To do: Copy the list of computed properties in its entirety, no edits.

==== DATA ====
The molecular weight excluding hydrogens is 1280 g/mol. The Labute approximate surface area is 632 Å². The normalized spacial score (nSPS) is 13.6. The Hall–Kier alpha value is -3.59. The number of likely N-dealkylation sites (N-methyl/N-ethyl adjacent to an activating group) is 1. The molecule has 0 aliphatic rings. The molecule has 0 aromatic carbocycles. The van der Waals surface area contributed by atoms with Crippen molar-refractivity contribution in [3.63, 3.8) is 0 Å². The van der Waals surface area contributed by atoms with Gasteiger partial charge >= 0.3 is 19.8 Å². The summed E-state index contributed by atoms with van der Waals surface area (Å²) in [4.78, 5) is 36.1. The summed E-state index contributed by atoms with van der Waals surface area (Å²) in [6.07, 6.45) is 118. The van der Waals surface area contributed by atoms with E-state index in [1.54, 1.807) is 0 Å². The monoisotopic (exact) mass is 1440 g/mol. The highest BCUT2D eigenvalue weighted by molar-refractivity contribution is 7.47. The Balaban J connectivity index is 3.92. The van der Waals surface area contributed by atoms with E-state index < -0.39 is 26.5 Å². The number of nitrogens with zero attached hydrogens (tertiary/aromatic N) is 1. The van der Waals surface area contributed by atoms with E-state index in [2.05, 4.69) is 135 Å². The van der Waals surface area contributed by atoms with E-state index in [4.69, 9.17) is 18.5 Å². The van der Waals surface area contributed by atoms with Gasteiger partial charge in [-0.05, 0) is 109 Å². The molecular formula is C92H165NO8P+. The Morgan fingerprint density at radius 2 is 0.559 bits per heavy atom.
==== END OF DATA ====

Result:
The molecular weight excluding hydrogens is 1280 g/mol. The Labute approximate surface area is 632 Å². The normalized spacial score (nSPS) is 13.6. The Hall–Kier alpha value is -3.59. The number of likely N-dealkylation sites (N-methyl/N-ethyl adjacent to an activating group) is 1. The molecule has 0 aliphatic rings. The molecule has 0 aromatic carbocycles. The van der Waals surface area contributed by atoms with Crippen molar-refractivity contribution in [3.63, 3.8) is 0 Å². The van der Waals surface area contributed by atoms with Gasteiger partial charge >= 0.3 is 19.8 Å². The summed E-state index contributed by atoms with van der Waals surface area (Å²) in [4.78, 5) is 36.1. The summed E-state index contributed by atoms with van der Waals surface area (Å²) in [6.07, 6.45) is 118. The van der Waals surface area contributed by atoms with E-state index in [1.54, 1.807) is 0 Å². The monoisotopic (exact) mass is 1440 g/mol. The highest BCUT2D eigenvalue weighted by molar-refractivity contribution is 7.47. The Balaban J connectivity index is 3.92. The van der Waals surface area contributed by atoms with E-state index < -0.39 is 26.5 Å². The number of nitrogens with zero attached hydrogens (tertiary/aromatic N) is 1. The van der Waals surface area contributed by atoms with E-state index in [2.05, 4.69) is 135 Å². The van der Waals surface area contributed by atoms with E-state index in [4.69, 9.17) is 18.5 Å². The van der Waals surface area contributed by atoms with Gasteiger partial charge in [-0.05, 0) is 109 Å². The molecular formula is C92H165NO8P+. The Morgan fingerprint density at radius 2 is 0.559 bits per heavy atom.